I'm just the slightest bit sad that I'm not teaching, though; it's the beginning of fall semester, which is pretty much my favorite time of year, and though I live in the right part of town to have the White Noise moment every year, the line of minivans and the rolling Tupperware drawers on the sidewalk don't give me remotely the same feeling of ennui.* I love it when the new students arrive (although I wish they wouldn't be quite so loud at night). I love overhearing them as they wander around campus and marvel at Berkeley, freedom, dorm food, and the mysteries of the registrar's office (of which there are many).
Done right, college is an amazing thing. You can take classes in subjects you didn't even know existed, make friends with people you couldn't have encountered before. It's the intellectual big time, and scary smart people are dropping scary smart books on you and expecting you to have read them by next Thursday.
First-years are a particular delight, because it's all so new to them. Granted, this involves a certain degree of clue-lacking, sometimes a maddening degree. (The library is. Right. There.) But they're also still new enough at this college thing not to feel like they have to fake a cool sophistication, or to be really bad at it if they do feel that way. I'm sorry to be missing my own little slice of this year's first-years--something I'm used to getting in the fall from teaching composition. They're often amazingly creative and delighted to encounter new things.
Maybe I'm nostalgic because, planning this trip east, I've been in touch with several of my own college friends. I still have fond memories of a whole pack of us first-years heading to physics first thing in the morning, through the snow, usually after a perfectly repulsive dorm breakfast. (It was in college that I learned the true value of toast.) Back then I was allowed to take physics! Imagine that. I took math, too, lots of it. I took history. I read Foucault for the first time. It was great.
I think a lot of people my age are a little nostalgic for that period of life, when you're old enough to know something but young enough to be allowed to not know things--when you're, like Queequeg, an undergraduate. I was always the kind of student who was excited to get back to school, and seeing the new students always reminds me of that particular state of openness and possibility.
By calling it nostalgia I'm already putting the memories in scare quotes, of course. There are things I really don't miss about that period of my life, and I sometimes see those things (exaggeratedly, perhaps?) in my own students. Many of the women won't speak up in class, for instance.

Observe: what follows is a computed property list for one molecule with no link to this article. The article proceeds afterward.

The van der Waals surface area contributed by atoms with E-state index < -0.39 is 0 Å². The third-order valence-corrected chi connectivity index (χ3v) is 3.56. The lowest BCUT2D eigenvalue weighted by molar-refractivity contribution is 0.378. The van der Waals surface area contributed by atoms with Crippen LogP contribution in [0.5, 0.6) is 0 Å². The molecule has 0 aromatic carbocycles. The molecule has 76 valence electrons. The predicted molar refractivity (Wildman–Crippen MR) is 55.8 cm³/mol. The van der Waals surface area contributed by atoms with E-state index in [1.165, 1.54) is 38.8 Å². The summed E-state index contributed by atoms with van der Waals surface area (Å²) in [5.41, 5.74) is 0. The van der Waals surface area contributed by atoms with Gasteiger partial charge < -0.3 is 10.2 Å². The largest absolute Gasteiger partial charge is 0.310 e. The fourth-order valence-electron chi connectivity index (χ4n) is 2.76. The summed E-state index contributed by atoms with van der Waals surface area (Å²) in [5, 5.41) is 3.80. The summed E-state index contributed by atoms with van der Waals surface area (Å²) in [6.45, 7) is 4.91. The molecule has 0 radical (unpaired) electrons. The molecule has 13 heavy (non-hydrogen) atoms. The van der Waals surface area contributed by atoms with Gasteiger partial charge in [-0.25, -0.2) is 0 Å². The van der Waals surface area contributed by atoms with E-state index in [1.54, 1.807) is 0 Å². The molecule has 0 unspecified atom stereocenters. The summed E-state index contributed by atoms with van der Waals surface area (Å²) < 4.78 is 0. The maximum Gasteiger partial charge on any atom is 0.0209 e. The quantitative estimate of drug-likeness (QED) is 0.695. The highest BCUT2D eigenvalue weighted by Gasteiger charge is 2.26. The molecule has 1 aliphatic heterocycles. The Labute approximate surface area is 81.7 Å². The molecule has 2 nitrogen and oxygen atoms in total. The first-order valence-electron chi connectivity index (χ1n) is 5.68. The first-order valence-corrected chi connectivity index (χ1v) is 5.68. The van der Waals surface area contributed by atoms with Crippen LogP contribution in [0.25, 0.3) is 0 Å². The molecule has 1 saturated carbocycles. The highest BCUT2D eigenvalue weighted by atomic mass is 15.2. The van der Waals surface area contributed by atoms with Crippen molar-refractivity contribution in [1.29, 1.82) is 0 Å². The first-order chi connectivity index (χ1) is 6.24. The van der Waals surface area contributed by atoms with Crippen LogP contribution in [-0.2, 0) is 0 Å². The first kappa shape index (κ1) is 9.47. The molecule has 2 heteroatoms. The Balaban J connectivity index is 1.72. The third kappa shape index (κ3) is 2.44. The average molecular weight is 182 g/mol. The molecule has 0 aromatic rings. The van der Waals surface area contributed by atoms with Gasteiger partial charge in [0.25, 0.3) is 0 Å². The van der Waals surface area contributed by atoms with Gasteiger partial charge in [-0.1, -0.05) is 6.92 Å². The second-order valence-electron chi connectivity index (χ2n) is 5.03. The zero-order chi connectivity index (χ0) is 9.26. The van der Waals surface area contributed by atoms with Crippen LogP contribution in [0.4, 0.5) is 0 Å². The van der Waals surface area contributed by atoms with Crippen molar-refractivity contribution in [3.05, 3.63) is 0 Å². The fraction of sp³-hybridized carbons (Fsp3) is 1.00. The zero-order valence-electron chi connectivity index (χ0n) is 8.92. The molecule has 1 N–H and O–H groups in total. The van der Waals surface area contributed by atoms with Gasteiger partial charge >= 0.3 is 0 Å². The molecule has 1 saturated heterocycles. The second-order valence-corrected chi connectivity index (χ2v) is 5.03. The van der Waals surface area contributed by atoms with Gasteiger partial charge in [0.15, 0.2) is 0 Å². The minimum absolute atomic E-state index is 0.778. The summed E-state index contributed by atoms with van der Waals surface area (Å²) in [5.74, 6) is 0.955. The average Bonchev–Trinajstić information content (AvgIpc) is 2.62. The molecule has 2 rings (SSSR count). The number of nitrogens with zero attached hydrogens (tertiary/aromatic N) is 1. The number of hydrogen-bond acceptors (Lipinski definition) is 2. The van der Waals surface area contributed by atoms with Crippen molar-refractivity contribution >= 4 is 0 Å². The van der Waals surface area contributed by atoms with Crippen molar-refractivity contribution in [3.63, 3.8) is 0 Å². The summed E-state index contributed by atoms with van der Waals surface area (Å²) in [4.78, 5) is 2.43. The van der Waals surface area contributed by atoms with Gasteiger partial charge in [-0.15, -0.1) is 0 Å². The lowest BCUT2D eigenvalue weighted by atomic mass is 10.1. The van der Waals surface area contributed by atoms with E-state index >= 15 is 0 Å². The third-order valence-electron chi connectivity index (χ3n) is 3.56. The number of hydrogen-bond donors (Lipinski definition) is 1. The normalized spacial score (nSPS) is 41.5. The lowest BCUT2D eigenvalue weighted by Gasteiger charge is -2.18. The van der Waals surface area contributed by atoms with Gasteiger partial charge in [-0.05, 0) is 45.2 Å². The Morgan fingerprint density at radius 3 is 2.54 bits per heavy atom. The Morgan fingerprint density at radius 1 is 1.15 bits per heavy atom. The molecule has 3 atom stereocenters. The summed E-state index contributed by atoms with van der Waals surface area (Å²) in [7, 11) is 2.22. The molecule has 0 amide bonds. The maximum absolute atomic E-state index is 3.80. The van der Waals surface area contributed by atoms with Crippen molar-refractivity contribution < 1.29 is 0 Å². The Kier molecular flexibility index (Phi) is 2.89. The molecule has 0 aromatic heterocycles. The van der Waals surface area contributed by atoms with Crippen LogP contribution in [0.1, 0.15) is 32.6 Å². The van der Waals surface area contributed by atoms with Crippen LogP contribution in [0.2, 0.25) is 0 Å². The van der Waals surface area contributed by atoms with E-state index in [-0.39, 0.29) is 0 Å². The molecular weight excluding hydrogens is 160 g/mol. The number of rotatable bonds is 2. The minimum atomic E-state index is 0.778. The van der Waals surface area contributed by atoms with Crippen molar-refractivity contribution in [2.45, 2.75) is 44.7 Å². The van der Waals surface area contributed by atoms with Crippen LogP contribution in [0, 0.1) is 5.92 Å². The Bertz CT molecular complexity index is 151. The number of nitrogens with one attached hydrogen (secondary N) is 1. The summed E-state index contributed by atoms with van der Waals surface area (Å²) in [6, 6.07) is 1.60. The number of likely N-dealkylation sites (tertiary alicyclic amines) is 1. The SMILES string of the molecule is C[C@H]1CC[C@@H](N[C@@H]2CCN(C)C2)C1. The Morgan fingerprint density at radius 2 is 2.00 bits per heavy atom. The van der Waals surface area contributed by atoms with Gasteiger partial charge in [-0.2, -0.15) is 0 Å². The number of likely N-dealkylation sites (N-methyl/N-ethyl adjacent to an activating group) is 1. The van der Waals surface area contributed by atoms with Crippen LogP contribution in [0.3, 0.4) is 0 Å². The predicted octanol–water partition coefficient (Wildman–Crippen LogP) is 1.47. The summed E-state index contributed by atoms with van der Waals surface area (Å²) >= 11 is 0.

I remember when I realized, to my very great surprise, that I always framed objections as questions. It would go something like this:
Me: "I'm not sure I understand your what you're saying, especially as it relates to this thing on page X. I'm probably just being slow. Could you explain it further to me?"
Translation: "The passage on page X says the exact opposite of the account you just gave of it. Did you even do the reading?"
I didn't even realize I was doing this, let alone take it into my head to stop, until my fourth year of college. I could vote before I could undisguisedly argue with a classmate! It was absolutely unconscious, automatic. I had to train myself out of it; it took a few years.
On the whole, I'm glad I'm out of that phase. Still, college was a particularly delicious kind of difficulty. I hope our students find that, too. Autumn is my favorite season, noise and all.
*Don DeLillo, White Noise (1985):
The station wagons arrived at noon, a long shining line that coursed through the west campus. In single file they eased around the orange I-beam sculpture and moved toward the dormitories. The roofs of the station wagons were loaded down with carefully secured suitcases full of light and heavy clothing; with boxes of blankets, boots and shoes, stationery and books, sheets, pillows, quilts; with rolled-up rugs and sleeping bags, with bicycles, skis, rucksacks, English and Western saddles, inflated rafts. As cars slowed to a crawl and stopped, students sprang out and raced to the rear doors to begin removing the objects inside; the stereo sets, radios, personal computers; small refrigerators and table ranges; the cartons of phonograph records and cassettes; the hairdryers and styling irons; the tennis rackets, soccer balls, hockey and lacrosse sticks, bows and arrows; the controlled substances, the birth control pills and devices; the junk food still in shopping bags -- onion-and-garlic chips, nacho thins, peanut creme patties, Waffelos and Kabooms, fruit chews and toffee popcorn; the Dum-Dum pops, the Mystic mints.
I've witnessed this spectacle every September for twenty-one years.